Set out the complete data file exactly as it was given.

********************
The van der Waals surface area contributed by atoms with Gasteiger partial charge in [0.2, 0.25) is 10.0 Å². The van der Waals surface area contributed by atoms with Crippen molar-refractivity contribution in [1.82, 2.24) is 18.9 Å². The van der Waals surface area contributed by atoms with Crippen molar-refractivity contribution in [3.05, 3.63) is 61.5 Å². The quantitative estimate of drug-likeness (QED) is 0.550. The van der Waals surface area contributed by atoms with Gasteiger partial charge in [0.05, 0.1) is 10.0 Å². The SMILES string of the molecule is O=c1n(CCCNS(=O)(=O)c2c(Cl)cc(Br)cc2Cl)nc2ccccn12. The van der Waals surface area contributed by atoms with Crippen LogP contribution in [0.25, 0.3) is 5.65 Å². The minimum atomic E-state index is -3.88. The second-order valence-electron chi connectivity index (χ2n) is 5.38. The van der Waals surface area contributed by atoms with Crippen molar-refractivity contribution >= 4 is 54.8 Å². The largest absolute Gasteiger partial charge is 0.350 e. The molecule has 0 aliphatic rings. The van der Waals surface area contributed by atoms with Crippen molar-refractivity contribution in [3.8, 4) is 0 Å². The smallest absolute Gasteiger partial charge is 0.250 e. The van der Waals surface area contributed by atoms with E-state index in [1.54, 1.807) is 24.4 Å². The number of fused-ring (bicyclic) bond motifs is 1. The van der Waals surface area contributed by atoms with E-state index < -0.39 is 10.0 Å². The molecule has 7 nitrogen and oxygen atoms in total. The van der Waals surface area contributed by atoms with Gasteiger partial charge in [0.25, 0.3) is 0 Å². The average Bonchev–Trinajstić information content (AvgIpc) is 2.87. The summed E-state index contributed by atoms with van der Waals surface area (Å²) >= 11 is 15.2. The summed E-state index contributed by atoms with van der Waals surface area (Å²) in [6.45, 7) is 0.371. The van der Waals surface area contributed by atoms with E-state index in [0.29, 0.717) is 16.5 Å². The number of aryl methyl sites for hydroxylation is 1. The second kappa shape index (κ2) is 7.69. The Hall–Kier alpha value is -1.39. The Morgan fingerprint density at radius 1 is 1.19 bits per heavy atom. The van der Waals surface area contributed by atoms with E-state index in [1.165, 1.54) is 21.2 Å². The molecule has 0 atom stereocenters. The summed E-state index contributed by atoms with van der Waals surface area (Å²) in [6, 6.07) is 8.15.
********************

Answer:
The van der Waals surface area contributed by atoms with Gasteiger partial charge in [0.2, 0.25) is 10.0 Å². The van der Waals surface area contributed by atoms with Crippen molar-refractivity contribution in [1.82, 2.24) is 18.9 Å². The van der Waals surface area contributed by atoms with Crippen molar-refractivity contribution in [3.05, 3.63) is 61.5 Å². The quantitative estimate of drug-likeness (QED) is 0.550. The van der Waals surface area contributed by atoms with Gasteiger partial charge in [0.05, 0.1) is 10.0 Å². The SMILES string of the molecule is O=c1n(CCCNS(=O)(=O)c2c(Cl)cc(Br)cc2Cl)nc2ccccn12. The van der Waals surface area contributed by atoms with Crippen LogP contribution in [0.25, 0.3) is 5.65 Å². The minimum atomic E-state index is -3.88. The second-order valence-electron chi connectivity index (χ2n) is 5.38. The van der Waals surface area contributed by atoms with Crippen molar-refractivity contribution >= 4 is 54.8 Å². The largest absolute Gasteiger partial charge is 0.350 e. The molecule has 0 aliphatic rings. The van der Waals surface area contributed by atoms with Crippen molar-refractivity contribution in [3.8, 4) is 0 Å². The smallest absolute Gasteiger partial charge is 0.250 e. The van der Waals surface area contributed by atoms with E-state index in [1.54, 1.807) is 24.4 Å². The number of fused-ring (bicyclic) bond motifs is 1. The van der Waals surface area contributed by atoms with E-state index < -0.39 is 10.0 Å². The molecule has 7 nitrogen and oxygen atoms in total. The van der Waals surface area contributed by atoms with Gasteiger partial charge in [0.25, 0.3) is 0 Å². The average Bonchev–Trinajstić information content (AvgIpc) is 2.87. The summed E-state index contributed by atoms with van der Waals surface area (Å²) >= 11 is 15.2. The summed E-state index contributed by atoms with van der Waals surface area (Å²) in [6.45, 7) is 0.371. The van der Waals surface area contributed by atoms with E-state index in [0.29, 0.717) is 16.5 Å². The number of aryl methyl sites for hydroxylation is 1. The second kappa shape index (κ2) is 7.69. The Hall–Kier alpha value is -1.39. The Morgan fingerprint density at radius 1 is 1.19 bits per heavy atom. The van der Waals surface area contributed by atoms with E-state index in [1.165, 1.54) is 21.2 Å². The molecule has 0 atom stereocenters. The summed E-state index contributed by atoms with van der Waals surface area (Å²) in [6, 6.07) is 8.15.